Furniture Design: A Sixth Sense

Furniture has been part of our lives for as long as we can remember. Longer in fact. And particularly for those of us who have pursued careers in interior design and the furniture industry, our tastes and opinions on furniture design continue to grow and evolve. Similar to the way our tastebuds develop. Some foods that we couldn’t stomach as children, we now devour with pleasure and frequency.

Rietveld-Chair-Picture

I’d like to put it to you that furniture design is akin to food for us interior geeks. Let me delve deeper with my comparison. Classic dishes adorn menus worldwide such as fillet steak and pommes frites, spaghetti bolognese, even traditional fish n chips. As we grow, travel and explore, our taste buds develop. We discover Paella, Sushi and (maybe if you’re lucky) even Bibim Bab. It doesn’t mean you fall out of love with the classics (I’d kill for a decent chippy in Zürich), but your culinary knowledge becomes wider and your horizons expand. In the same way that good design is subjective, good food is a matter of opinion. You can’t always explain why something works, sometimes you just know.

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There will always be a strong appetite (ahem) for the classics and rightly so. But our thirst (or hunger) for new designs keeps the furniture world turning. We want to experience new colours and trends to excite our design tastebuds. At each design fair we are overloaded with new visual information, which often pushes other perfectly good (even great) designs to the back of our minds. We can be fickle in this regard. In response designers and makers spruce up their classic ‘a la carte’ menu to regain our attention; restyling classics in new colours, finishes and upholstery.

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Bertoia side chair (outdoor)

At the same time, when taking in at a new piece of furniture, we are often reminded of designs we have seen previously: consciously or sub-consciously. In the way smells and tastes conjure memories of earlier food experiences, furniture can stir memories or feelings, which can be positive or negative. I love the shape and silhouette of the Bertoia chairs for example, but I am always reminded of having cold legs whilst sitting on them as a nipper in my shorts. Funnily enough, at the dinner table.

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Bouroullec’s Alcove Sofa (2006) for Vitra

The Bouroullecs might have been eating Goulash around the time they designed the frame for their Alcove sofa. The French design duo managed to subtly capture a classic feel; doffing their Berets to one of the greats – Hungarian born Marcel Breuer – whilst presenting a completely new design concept that would revolutionise modern office breakout space and send competitors rushing to their drawing boards.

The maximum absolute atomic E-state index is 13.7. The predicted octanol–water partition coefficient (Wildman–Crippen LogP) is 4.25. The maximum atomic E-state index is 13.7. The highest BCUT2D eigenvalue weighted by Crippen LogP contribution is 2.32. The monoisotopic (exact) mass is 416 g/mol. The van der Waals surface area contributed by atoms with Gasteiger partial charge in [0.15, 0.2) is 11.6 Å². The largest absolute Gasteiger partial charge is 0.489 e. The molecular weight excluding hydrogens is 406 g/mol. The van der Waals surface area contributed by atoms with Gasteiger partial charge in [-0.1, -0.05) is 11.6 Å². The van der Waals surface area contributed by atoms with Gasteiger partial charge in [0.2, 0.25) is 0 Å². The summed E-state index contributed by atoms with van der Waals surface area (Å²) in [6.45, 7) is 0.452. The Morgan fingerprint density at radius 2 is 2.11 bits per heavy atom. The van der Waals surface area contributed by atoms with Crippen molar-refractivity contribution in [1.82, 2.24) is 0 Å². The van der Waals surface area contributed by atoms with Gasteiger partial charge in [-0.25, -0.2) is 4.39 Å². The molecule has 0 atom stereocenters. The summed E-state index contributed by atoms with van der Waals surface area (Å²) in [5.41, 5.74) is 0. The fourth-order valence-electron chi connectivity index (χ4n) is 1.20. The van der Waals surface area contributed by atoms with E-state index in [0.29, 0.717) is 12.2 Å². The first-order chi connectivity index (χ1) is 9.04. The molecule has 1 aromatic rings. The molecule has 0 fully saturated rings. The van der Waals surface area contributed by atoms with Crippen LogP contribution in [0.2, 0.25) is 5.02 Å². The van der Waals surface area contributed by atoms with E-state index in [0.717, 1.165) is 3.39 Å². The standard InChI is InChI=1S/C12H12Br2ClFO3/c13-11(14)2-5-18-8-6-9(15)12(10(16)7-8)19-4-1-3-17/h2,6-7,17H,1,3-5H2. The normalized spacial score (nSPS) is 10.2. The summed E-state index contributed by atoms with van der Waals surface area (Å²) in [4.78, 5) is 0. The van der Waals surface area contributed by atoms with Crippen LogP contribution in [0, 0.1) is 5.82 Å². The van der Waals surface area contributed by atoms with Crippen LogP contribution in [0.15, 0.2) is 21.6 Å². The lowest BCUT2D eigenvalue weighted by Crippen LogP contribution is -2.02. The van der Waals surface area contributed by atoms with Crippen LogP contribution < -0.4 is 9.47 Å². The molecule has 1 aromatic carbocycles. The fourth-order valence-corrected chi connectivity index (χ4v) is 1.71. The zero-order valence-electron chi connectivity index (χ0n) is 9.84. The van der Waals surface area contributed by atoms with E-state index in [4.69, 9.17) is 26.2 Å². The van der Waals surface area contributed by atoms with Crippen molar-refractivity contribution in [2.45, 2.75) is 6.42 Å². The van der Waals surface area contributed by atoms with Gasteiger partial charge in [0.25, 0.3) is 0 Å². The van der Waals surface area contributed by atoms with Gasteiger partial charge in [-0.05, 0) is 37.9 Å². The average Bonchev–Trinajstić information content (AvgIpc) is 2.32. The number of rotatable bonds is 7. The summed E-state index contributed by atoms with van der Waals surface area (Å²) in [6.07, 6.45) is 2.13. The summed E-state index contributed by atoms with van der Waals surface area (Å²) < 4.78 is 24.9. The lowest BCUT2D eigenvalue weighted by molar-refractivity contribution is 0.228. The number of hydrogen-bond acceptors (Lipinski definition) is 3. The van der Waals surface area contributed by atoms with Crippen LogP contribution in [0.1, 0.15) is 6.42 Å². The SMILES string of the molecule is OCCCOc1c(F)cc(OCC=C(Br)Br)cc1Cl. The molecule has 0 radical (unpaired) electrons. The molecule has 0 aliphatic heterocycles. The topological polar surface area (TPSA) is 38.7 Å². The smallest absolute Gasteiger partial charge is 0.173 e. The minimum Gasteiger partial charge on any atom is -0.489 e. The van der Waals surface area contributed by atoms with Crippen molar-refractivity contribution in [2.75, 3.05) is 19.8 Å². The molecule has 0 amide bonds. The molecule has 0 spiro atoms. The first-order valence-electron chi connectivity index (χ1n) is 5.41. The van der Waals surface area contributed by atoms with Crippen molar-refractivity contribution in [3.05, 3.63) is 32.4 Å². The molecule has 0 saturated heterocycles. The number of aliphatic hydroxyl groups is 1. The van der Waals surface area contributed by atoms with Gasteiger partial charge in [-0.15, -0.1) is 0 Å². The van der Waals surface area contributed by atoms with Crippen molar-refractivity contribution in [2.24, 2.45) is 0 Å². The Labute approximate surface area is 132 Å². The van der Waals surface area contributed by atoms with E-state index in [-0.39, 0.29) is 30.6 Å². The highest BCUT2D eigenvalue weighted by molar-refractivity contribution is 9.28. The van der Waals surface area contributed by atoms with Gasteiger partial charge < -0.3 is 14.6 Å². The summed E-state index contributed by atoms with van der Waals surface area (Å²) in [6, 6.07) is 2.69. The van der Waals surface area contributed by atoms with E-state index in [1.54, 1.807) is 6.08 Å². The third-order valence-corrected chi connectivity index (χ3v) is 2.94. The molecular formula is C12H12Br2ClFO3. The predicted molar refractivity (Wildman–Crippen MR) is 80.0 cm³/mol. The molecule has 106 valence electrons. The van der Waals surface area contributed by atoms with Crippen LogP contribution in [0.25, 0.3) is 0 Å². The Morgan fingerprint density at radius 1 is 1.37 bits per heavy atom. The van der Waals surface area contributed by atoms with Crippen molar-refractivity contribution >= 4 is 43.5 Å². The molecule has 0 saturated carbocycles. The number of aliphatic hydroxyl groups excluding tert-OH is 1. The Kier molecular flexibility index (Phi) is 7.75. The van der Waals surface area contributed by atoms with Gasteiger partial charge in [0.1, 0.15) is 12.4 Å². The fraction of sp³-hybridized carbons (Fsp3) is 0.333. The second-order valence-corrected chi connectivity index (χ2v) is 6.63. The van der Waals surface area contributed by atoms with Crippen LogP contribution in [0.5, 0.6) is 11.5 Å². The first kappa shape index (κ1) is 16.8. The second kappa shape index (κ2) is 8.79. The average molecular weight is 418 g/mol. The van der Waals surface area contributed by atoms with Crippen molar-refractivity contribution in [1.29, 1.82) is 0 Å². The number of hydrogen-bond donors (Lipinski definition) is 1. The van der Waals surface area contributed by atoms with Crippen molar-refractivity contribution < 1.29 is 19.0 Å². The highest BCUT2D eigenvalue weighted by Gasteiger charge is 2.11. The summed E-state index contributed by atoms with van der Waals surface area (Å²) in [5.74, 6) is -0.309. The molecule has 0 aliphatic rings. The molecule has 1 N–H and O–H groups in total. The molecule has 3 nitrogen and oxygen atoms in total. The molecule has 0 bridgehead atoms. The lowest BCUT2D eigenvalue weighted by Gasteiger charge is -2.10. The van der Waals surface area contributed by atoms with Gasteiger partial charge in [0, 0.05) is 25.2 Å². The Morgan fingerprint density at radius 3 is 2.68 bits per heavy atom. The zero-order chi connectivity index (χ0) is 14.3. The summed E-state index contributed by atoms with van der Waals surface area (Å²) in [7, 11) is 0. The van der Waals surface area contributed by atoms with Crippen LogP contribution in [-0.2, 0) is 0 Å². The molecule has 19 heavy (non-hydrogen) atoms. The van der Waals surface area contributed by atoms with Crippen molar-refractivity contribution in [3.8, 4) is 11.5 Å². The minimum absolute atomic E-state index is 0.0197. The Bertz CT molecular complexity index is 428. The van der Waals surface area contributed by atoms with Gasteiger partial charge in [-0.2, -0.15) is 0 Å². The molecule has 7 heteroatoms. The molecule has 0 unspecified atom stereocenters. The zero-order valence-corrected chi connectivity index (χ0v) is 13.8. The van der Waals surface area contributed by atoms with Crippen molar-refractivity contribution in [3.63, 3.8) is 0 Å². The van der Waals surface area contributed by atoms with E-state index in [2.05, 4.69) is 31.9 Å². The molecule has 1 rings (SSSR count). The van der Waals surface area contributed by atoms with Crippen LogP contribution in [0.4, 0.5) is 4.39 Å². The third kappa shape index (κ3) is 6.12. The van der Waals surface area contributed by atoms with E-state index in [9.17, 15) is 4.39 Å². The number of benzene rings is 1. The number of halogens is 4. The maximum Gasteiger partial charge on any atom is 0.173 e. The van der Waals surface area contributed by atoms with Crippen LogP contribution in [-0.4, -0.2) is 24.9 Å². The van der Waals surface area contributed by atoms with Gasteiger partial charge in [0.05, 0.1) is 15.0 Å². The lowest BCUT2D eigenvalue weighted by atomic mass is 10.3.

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Marcel Breuer: Wassily chair and Laccio tables

In the same way food can provide warmth and comfort, certain materials and furniture styles can make a scene feel cosy and relaxed. Scandinavian style handcrafted wooden frames can be as homely as cottage pie. Add a fine quality leather upholstery and you have the perfect petit-fours. Anyone seen my slippers?

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Finn Juhl 45 chair (1945)

So where I am headed with this? Bear with me…

Furniture design, alongside music and other art forms, is constantly evolving. It will never reach ‘the end’, but some ideas are remixed, remastered and re-interpreted. Fusion cuisine. Using our senses, we consider the look (vision) and feel (touch) of new furniture – and use our ‘design senses’ to decide if we like it. Often this decision is made in nanoseconds, but as with music and food, opinions can be formed and changed over time. We educate and expand our design senses and are capable of appreciating several styles simultaneously. Deal with that AI.

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MVS LC95 by Maarten Van Severen (1993)

MVS LC95 by Maarten Van Severen (1993)

In the same way professional chefs dine out at other restaurants, musicians attend concerts and fashionistas swan around at fashion shows; in order to further develop our design senses we must expose ourselves to as much quality furniture design as possible. Experiencing new design ideas is essential to our continuing personal development and in turn the progression of the industry. We need to encourage and support the current and next generation of designers in order to continue our collective growth. But let’s not forget the classics either: always relevant, always modern. And who’s legacy lives on, re-interpreted in today’s new furniture designs by the celebrity chefs of the future.

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Marcel Wanders Charles chair (coming soon)

All this food talk has made me hungry… As with my cooking, it is recommended you take a pinch of salt when reading my blog…

Thanks for reading, please share if you enjoyed this article!

 

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